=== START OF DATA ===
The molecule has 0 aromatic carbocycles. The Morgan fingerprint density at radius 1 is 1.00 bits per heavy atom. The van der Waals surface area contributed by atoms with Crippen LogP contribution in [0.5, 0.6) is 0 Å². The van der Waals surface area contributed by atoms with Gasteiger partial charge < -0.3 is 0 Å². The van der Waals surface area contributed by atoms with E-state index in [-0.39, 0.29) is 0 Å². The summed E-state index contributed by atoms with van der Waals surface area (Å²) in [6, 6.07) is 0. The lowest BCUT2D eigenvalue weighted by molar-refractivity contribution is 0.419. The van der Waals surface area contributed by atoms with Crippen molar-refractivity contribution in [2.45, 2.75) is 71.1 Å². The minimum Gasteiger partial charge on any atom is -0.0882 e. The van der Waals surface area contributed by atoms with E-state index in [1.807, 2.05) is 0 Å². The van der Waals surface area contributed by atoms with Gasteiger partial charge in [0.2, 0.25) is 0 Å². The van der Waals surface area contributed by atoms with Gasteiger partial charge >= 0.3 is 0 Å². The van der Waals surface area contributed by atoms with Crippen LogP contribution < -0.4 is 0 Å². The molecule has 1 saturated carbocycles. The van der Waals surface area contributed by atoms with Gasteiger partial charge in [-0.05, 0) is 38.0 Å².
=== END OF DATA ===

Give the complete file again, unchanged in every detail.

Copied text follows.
The molecule has 0 aromatic carbocycles. The Morgan fingerprint density at radius 1 is 1.00 bits per heavy atom. The van der Waals surface area contributed by atoms with Crippen LogP contribution in [0.5, 0.6) is 0 Å². The van der Waals surface area contributed by atoms with Gasteiger partial charge < -0.3 is 0 Å². The van der Waals surface area contributed by atoms with E-state index in [-0.39, 0.29) is 0 Å². The summed E-state index contributed by atoms with van der Waals surface area (Å²) in [6, 6.07) is 0. The lowest BCUT2D eigenvalue weighted by molar-refractivity contribution is 0.419. The van der Waals surface area contributed by atoms with Crippen molar-refractivity contribution in [2.45, 2.75) is 71.1 Å². The minimum Gasteiger partial charge on any atom is -0.0882 e. The van der Waals surface area contributed by atoms with E-state index in [1.807, 2.05) is 0 Å². The van der Waals surface area contributed by atoms with Gasteiger partial charge in [0.2, 0.25) is 0 Å². The van der Waals surface area contributed by atoms with Gasteiger partial charge >= 0.3 is 0 Å². The van der Waals surface area contributed by atoms with Crippen LogP contribution < -0.4 is 0 Å². The molecule has 1 saturated carbocycles. The van der Waals surface area contributed by atoms with Gasteiger partial charge in [-0.05, 0) is 38.0 Å².